Caleb Williams

NFL Insider Albert Breer unveils eye-popping tidbit about Caleb Williams' arm strength

Williams' range of velocity is well above the NFL average

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All the talk about Caleb Williams this offseason has been about his "generational talent."

And as the Bears are poised to take the USC quarterback with the No. 1 pick, some are asking what makes Williams so generational? What about his quarterback play is so special?

NFL insider Albert Breer recently unveiled a unique trait of his that exceeds the rest on the "Toucher & Hardy" podcast.

"I'll give you guys an example of how different Caleb Williams is from the rest of the of these guys," Breer said. "I think Jayden Daniels and Drake Maye are close as prospects. I think Caleb's in a different category. And one thing that was really interesting, I talked to his personal quarterbacks coach last week. And he said to me they did all this biomechanics stuff.

"You guys know the idea of putting touch on the ball and being able to change speeds and how important that is in football. This guy told me basically what they see in-game simulation situations is that a quarterback has about 4 miles per hour range on his ball. So most of the quarterbacks they see throw it roughly between touch throws and drive throws between 47-51 miles per hour. There's generally a four-mile per range on a guy's ball.

"Caleb Williams has 10 miles per hour range. When they worked with him, he's been 46-56 miles per hour."

Not only is Williams' arm strength unparalleled to the average NFL quarterback, but his range is ridiculous. His ability to deliver, not only accurate but various speeds of the ball is special. It's worth noting this isn't Williams', or the other quarterbacks', top speed. Breer said these guys can throw 60 miles per hour and above.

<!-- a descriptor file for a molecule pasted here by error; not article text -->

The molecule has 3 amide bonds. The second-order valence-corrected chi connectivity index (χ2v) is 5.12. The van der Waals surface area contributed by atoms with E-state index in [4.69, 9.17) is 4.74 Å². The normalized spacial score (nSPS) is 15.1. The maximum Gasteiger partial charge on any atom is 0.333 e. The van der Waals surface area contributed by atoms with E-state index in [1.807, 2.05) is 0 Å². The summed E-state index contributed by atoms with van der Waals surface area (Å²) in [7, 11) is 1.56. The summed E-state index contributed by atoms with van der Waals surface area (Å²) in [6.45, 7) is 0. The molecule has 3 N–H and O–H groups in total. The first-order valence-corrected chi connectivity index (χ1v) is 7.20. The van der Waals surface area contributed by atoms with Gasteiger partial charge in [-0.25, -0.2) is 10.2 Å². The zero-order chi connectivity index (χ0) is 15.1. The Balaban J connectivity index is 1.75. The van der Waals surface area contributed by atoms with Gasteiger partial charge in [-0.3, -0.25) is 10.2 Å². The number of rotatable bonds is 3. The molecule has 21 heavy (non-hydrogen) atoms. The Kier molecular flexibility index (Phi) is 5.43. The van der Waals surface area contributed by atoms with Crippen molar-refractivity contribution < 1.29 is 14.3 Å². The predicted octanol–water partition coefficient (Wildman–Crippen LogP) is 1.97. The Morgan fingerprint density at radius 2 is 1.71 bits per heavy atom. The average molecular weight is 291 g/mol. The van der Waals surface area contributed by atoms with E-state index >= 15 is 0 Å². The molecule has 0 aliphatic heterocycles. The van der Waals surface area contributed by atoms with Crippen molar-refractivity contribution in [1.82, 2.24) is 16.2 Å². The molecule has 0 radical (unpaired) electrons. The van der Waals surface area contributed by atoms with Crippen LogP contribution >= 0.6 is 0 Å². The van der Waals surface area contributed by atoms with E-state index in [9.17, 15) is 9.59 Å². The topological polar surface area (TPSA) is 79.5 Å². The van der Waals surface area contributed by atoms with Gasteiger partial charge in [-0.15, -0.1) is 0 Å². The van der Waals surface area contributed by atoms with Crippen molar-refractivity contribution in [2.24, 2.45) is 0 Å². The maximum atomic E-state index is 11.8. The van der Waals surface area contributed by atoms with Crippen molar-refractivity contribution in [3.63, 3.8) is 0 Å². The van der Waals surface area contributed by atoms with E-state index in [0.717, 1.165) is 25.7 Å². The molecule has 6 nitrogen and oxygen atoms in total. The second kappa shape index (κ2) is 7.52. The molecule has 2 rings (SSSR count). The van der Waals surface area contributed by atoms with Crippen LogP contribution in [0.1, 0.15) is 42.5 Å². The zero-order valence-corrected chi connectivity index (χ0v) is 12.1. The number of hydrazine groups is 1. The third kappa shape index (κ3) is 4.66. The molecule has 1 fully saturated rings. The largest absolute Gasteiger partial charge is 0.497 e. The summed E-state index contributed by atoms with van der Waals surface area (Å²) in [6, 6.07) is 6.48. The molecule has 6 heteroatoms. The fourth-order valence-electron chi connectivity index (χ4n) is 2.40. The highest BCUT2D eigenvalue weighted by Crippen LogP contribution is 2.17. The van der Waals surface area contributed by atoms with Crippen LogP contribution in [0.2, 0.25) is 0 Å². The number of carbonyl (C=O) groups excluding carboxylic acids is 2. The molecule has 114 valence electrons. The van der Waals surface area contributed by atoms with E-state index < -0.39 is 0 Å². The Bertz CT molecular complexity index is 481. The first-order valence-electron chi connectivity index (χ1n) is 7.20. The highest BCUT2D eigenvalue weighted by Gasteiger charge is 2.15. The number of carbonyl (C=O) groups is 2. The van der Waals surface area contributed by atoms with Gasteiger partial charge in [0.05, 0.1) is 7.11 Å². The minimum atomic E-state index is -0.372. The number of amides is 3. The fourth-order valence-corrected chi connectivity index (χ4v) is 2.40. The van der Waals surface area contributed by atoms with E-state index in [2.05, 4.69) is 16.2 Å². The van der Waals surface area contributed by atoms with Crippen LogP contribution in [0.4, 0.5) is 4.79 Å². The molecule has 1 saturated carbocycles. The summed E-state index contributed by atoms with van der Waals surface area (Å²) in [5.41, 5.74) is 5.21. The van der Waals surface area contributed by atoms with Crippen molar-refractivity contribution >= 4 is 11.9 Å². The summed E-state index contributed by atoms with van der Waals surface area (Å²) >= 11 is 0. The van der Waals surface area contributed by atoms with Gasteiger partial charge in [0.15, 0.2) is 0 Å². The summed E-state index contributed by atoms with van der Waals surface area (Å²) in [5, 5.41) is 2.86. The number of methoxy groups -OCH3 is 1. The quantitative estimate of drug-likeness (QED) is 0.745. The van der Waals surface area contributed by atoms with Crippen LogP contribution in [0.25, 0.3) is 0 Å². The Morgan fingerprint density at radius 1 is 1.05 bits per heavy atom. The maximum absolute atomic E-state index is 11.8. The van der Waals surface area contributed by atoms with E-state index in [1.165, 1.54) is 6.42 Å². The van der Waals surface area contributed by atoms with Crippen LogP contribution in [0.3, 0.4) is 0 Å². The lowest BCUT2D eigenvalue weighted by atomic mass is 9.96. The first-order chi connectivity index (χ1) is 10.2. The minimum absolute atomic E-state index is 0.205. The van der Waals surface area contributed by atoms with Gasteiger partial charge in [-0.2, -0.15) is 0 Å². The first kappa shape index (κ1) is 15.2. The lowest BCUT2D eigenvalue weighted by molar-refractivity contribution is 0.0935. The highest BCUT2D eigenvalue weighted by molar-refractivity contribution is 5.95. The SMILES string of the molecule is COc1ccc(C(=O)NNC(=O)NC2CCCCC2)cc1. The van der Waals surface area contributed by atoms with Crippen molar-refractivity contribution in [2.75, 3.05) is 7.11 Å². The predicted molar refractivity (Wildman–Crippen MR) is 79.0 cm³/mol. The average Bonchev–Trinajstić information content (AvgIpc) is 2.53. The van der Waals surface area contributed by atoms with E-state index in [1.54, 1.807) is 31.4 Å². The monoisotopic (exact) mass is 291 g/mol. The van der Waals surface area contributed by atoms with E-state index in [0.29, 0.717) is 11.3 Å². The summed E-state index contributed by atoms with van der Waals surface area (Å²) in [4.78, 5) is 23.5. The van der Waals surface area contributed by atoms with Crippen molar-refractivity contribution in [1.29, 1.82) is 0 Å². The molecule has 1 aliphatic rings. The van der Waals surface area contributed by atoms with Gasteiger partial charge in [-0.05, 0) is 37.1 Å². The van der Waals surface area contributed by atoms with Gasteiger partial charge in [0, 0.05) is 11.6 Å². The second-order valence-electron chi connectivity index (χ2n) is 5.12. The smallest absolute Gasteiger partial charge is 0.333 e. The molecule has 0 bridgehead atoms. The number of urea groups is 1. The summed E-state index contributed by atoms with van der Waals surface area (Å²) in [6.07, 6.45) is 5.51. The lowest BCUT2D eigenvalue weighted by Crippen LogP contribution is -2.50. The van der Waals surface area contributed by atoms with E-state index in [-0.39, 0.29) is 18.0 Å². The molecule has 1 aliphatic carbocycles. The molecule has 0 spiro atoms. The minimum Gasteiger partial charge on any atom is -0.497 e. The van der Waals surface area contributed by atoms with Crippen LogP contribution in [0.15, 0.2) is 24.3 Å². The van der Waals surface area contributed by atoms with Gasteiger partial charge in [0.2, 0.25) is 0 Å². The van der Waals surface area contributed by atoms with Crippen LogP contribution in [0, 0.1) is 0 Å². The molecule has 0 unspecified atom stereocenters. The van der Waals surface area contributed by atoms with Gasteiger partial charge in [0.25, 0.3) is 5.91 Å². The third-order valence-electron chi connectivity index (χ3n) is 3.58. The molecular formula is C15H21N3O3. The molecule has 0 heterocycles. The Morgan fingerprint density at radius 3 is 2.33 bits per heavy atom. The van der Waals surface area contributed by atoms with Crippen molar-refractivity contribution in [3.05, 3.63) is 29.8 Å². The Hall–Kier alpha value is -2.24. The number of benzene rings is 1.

What's more, Breer mentioned he and scouts believe that Williams is a better "runner" than Mahomes. Mahomes wins the day in arm strength, but Breer said Williams can rip off 40-50-yard runs.

The questions about Williams' ability were validated by his rather suboptimal junior season.

On paper, his numbers were fairly strong. He tossed for over 3,600 yards, 30 touchdowns and five interceptions. His sophomore numbers were much better, as he finished with over 4,500 yards passing, 42 touchdowns and five interceptions.

He finished with some questionable games during his junior season, too. Against Notre Dame, in USC's first loss of their five-loss season, he threw for 199 yards, one touchdown and three interceptions. In the following game against Utah, he threw for 256 yards and zero touchdowns.

Some questioned his perceived "generational talent," as he flubbed in a couple of games his junior season. These questions are fair, but between the broad numbers, skillset and intangibles, Williams is undoubtedly the draft's best quarterback and the best signal-caller option for the Bears.

"He's different from the other guys," Breer said.

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